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United States Department of State / Foreign relations of the United States diplomatic papers, 1937. The British Commonwealth, Europe, Near East and Africa
(1937)

United Kingdom ,   pp. 1-135 PDF (51.1 MB)


Page 74


FOREIGN RELATIONS, 1937, VOLUME II
ley had again today expressed to him his anxiety lest the United
States be unaware of his efforts to facilitate an, agreement.
  Incidentally, Brown referred to the Canadian allegation that they
had not been informed during the Imperial Conference in London
of the British willingness to release Canada from certain preferences
on British industrial products as compensation for Canada's releases
to Great Britain on certain Ottawa agricultural items. About a
month ago they had disposed of this matter once and for all by send-
ing to the High Commissioner in Canada for transmission to Macken-
zie King a copy of the minutes of the meeting at which this suggestion
was put forward; on seeing the record Mackenzie King had backed
down. Brown went on to say that they had been quite prepared to
bring all proper pressure to bear on Mackenzie King to facilitate ac-
tion but now the character of the Canadian-United States talks might
handicap them.
  As regards (2) Brown emphasized that in his view time was of
the essence and that he deplored such a delay as Robertson's remark
prophesied.
  (3) "An Ottawa Conference in Washington" he said frankly was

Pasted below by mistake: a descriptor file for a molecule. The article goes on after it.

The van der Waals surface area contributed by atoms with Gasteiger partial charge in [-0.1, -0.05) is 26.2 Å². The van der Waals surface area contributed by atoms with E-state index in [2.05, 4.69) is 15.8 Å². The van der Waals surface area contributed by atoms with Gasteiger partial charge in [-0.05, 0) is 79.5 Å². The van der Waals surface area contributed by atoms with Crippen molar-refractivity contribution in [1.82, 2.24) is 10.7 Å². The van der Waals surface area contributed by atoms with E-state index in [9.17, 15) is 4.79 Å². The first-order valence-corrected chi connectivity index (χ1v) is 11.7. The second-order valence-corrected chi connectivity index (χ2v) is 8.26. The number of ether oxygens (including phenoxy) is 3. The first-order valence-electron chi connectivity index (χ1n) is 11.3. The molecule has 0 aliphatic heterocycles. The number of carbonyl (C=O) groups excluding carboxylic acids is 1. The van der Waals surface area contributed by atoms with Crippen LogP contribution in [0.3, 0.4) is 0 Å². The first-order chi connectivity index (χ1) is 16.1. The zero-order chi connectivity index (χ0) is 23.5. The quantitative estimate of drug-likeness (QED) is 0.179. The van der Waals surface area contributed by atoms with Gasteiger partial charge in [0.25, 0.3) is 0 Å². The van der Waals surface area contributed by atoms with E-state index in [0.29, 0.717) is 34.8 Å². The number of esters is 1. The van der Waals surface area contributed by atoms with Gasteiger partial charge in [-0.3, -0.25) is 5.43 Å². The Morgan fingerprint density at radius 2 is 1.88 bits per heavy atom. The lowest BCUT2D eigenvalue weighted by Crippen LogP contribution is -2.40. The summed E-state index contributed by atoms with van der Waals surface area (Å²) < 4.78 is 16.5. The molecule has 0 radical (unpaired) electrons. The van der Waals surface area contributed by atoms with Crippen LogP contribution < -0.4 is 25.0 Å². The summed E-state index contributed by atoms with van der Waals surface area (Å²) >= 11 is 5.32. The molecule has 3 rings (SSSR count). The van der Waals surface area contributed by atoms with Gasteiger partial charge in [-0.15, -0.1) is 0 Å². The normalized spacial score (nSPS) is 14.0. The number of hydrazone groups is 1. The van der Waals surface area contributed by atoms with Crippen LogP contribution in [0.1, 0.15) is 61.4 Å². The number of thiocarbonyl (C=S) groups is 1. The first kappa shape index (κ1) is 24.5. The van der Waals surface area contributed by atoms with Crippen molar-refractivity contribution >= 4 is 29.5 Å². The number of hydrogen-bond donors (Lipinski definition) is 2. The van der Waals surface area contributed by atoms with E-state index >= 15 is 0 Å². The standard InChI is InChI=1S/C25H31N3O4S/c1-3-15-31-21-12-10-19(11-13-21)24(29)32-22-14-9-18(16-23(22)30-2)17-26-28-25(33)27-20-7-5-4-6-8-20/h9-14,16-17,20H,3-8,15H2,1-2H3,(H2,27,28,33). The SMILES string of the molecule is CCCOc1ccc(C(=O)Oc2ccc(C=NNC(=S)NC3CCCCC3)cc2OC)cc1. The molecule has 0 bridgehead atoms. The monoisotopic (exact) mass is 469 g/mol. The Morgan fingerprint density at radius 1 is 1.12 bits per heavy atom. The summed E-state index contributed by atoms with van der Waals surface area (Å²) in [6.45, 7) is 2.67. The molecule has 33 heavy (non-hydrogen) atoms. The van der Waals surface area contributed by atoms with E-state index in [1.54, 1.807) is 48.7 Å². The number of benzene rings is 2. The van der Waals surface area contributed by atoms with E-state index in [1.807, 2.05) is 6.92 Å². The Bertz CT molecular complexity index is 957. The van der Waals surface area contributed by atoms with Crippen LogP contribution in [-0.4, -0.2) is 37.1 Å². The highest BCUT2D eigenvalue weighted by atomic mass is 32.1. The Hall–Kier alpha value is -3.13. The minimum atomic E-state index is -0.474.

a
new idea to him and had filled him with "horror". He recounted
at
some length the difficulties of the Ottawa Conference itself, professing
to fear the manner in which the Dominions when gathered together
were able to logroll the United Kingdom into untenable positions and
added that if Australia and Canada should join forces they might
push the United Kingdom in the matter of concessions so far that the
whole structural framework might collapse. He went on to say that
he appreciated the special relationship existing between the United
States and Canada and why it was highly desirable that a supple-
mentary Canadian-United States agreement be reached. In his view,
concurrent negotiations with the other Dominions could hardly be re-
quired for the same reason.
  In conclusion Brown said he was "desperately afraid lest wires be
crossed and time fly by without concrete results eventuating". He
suggested another luncheon for Friday, at which time he hoped to be
able to clarify further the Cabinet's attitude.
  In a conversation with Ashton-Gwatkin 83 last evening he referred
to his recent travels and said that the proposed Anglo-American trade
agreement had taken on a "mystical quality" in central and south-
eastern Europe; that it was fast becoming in other countries a symbol
of vague but profound hopes. Brown likewise mentioned Ashton-
Gwatkin's statement and said that he had urged him to make Eden
use this line in today's Cabinet meeting.
                                                        BINGHAM
 U Frank T. W. Ashton-Gwatkin, Counselor, British Foreign Office.
74


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